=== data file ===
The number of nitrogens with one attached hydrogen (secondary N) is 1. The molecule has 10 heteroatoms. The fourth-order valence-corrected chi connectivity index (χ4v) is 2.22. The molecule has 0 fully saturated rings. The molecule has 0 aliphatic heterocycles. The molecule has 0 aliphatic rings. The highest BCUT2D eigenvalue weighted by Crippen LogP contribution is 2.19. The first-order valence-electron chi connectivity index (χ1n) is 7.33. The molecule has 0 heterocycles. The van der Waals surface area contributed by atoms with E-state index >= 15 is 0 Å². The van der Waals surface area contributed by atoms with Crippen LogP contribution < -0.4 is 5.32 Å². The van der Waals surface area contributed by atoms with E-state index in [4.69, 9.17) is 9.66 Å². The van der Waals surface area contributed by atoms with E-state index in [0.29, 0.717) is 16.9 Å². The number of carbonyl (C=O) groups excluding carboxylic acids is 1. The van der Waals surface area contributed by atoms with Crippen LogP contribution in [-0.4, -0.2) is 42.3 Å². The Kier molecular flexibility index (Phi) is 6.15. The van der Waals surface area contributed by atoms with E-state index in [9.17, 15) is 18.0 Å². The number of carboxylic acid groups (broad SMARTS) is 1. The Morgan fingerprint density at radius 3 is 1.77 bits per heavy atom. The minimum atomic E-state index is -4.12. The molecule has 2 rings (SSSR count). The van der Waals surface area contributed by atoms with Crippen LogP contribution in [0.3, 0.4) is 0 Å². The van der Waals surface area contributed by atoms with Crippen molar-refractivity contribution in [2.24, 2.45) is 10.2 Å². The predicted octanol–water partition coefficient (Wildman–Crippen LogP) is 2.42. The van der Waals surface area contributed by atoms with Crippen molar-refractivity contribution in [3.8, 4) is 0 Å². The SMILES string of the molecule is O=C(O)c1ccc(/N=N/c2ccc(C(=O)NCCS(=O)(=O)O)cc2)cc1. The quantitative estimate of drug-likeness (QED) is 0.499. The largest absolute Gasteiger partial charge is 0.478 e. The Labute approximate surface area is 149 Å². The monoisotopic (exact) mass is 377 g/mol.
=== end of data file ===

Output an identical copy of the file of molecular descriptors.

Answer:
The number of nitrogens with one attached hydrogen (secondary N) is 1. The molecule has 10 heteroatoms. The fourth-order valence-corrected chi connectivity index (χ4v) is 2.22. The molecule has 0 fully saturated rings. The molecule has 0 aliphatic heterocycles. The molecule has 0 aliphatic rings. The highest BCUT2D eigenvalue weighted by Crippen LogP contribution is 2.19. The first-order valence-electron chi connectivity index (χ1n) is 7.33. The molecule has 0 heterocycles. The van der Waals surface area contributed by atoms with E-state index >= 15 is 0 Å². The van der Waals surface area contributed by atoms with Crippen LogP contribution < -0.4 is 5.32 Å². The van der Waals surface area contributed by atoms with E-state index in [4.69, 9.17) is 9.66 Å². The van der Waals surface area contributed by atoms with E-state index in [0.29, 0.717) is 16.9 Å². The number of carbonyl (C=O) groups excluding carboxylic acids is 1. The van der Waals surface area contributed by atoms with Crippen LogP contribution in [-0.4, -0.2) is 42.3 Å². The Kier molecular flexibility index (Phi) is 6.15. The van der Waals surface area contributed by atoms with E-state index in [9.17, 15) is 18.0 Å². The number of carboxylic acid groups (broad SMARTS) is 1. The Morgan fingerprint density at radius 3 is 1.77 bits per heavy atom. The minimum atomic E-state index is -4.12. The molecule has 2 rings (SSSR count). The van der Waals surface area contributed by atoms with Crippen LogP contribution in [0.3, 0.4) is 0 Å². The van der Waals surface area contributed by atoms with Crippen molar-refractivity contribution in [2.24, 2.45) is 10.2 Å². The predicted octanol–water partition coefficient (Wildman–Crippen LogP) is 2.42. The van der Waals surface area contributed by atoms with Crippen molar-refractivity contribution in [3.8, 4) is 0 Å². The SMILES string of the molecule is O=C(O)c1ccc(/N=N/c2ccc(C(=O)NCCS(=O)(=O)O)cc2)cc1. The quantitative estimate of drug-likeness (QED) is 0.499. The largest absolute Gasteiger partial charge is 0.478 e. The Labute approximate surface area is 149 Å². The monoisotopic (exact) mass is 377 g/mol.